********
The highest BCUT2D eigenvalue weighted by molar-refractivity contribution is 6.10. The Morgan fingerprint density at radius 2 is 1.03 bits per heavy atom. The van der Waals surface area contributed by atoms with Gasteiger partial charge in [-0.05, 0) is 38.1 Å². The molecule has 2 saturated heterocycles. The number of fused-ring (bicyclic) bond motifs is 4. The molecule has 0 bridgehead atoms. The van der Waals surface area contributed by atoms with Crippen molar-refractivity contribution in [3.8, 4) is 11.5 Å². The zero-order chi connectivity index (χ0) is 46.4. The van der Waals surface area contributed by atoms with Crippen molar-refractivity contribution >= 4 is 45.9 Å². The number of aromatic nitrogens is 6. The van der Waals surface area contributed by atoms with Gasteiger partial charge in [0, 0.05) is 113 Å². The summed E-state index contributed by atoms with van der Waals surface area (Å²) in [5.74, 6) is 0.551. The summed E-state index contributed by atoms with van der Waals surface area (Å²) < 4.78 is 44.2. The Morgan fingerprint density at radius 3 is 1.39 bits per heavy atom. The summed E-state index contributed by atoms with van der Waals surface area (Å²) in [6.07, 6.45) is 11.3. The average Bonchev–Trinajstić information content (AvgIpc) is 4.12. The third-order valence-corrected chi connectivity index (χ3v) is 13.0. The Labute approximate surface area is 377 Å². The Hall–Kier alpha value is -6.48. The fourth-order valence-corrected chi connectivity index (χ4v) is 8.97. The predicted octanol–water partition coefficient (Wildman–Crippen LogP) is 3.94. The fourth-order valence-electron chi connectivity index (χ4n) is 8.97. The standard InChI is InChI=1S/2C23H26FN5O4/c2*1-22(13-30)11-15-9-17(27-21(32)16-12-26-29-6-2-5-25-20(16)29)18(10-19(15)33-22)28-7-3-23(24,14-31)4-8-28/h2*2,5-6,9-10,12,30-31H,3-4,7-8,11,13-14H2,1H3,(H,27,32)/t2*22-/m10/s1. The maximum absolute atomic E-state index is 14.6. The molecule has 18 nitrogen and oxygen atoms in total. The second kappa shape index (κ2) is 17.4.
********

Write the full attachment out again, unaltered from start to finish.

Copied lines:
The highest BCUT2D eigenvalue weighted by molar-refractivity contribution is 6.10. The Morgan fingerprint density at radius 2 is 1.03 bits per heavy atom. The van der Waals surface area contributed by atoms with Gasteiger partial charge in [-0.05, 0) is 38.1 Å². The molecule has 2 saturated heterocycles. The number of fused-ring (bicyclic) bond motifs is 4. The molecule has 0 bridgehead atoms. The van der Waals surface area contributed by atoms with Crippen molar-refractivity contribution in [3.8, 4) is 11.5 Å². The zero-order chi connectivity index (χ0) is 46.4. The van der Waals surface area contributed by atoms with Crippen molar-refractivity contribution >= 4 is 45.9 Å². The number of aromatic nitrogens is 6. The van der Waals surface area contributed by atoms with Gasteiger partial charge in [0, 0.05) is 113 Å². The summed E-state index contributed by atoms with van der Waals surface area (Å²) in [5.74, 6) is 0.551. The summed E-state index contributed by atoms with van der Waals surface area (Å²) < 4.78 is 44.2. The Morgan fingerprint density at radius 3 is 1.39 bits per heavy atom. The summed E-state index contributed by atoms with van der Waals surface area (Å²) in [6.07, 6.45) is 11.3. The average Bonchev–Trinajstić information content (AvgIpc) is 4.12. The third-order valence-corrected chi connectivity index (χ3v) is 13.0. The Labute approximate surface area is 377 Å². The Hall–Kier alpha value is -6.48. The fourth-order valence-corrected chi connectivity index (χ4v) is 8.97. The predicted octanol–water partition coefficient (Wildman–Crippen LogP) is 3.94. The fourth-order valence-electron chi connectivity index (χ4n) is 8.97. The standard InChI is InChI=1S/2C23H26FN5O4/c2*1-22(13-30)11-15-9-17(27-21(32)16-12-26-29-6-2-5-25-20(16)29)18(10-19(15)33-22)28-7-3-23(24,14-31)4-8-28/h2*2,5-6,9-10,12,30-31H,3-4,7-8,11,13-14H2,1H3,(H,27,32)/t2*22-/m10/s1. The maximum absolute atomic E-state index is 14.6. The molecule has 18 nitrogen and oxygen atoms in total. The second kappa shape index (κ2) is 17.4.